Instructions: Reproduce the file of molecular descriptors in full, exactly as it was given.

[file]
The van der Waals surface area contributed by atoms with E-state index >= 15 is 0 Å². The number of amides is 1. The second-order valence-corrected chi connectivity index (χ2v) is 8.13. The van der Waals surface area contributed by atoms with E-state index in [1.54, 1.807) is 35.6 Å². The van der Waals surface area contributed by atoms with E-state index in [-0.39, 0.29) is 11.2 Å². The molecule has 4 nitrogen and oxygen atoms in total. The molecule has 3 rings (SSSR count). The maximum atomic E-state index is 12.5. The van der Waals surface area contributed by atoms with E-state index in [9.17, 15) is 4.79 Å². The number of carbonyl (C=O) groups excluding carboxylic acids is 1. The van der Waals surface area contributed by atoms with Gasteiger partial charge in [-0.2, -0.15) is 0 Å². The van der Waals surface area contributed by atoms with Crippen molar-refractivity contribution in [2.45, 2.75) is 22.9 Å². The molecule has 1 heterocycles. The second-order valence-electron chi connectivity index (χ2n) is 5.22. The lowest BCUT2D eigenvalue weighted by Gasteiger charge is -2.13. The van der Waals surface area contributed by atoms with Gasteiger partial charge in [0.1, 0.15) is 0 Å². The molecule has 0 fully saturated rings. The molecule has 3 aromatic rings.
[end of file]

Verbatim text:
The van der Waals surface area contributed by atoms with E-state index >= 15 is 0 Å². The number of amides is 1. The second-order valence-corrected chi connectivity index (χ2v) is 8.13. The van der Waals surface area contributed by atoms with E-state index in [1.54, 1.807) is 35.6 Å². The van der Waals surface area contributed by atoms with E-state index in [-0.39, 0.29) is 11.2 Å². The molecule has 4 nitrogen and oxygen atoms in total. The molecule has 3 rings (SSSR count). The maximum atomic E-state index is 12.5. The van der Waals surface area contributed by atoms with E-state index in [9.17, 15) is 4.79 Å². The number of carbonyl (C=O) groups excluding carboxylic acids is 1. The van der Waals surface area contributed by atoms with Gasteiger partial charge in [-0.2, -0.15) is 0 Å². The van der Waals surface area contributed by atoms with Crippen molar-refractivity contribution in [2.45, 2.75) is 22.9 Å². The molecule has 1 heterocycles. The second-order valence-electron chi connectivity index (χ2n) is 5.22. The lowest BCUT2D eigenvalue weighted by Gasteiger charge is -2.13. The van der Waals surface area contributed by atoms with Gasteiger partial charge in [0.1, 0.15) is 0 Å². The molecule has 0 fully saturated rings. The molecule has 3 aromatic rings.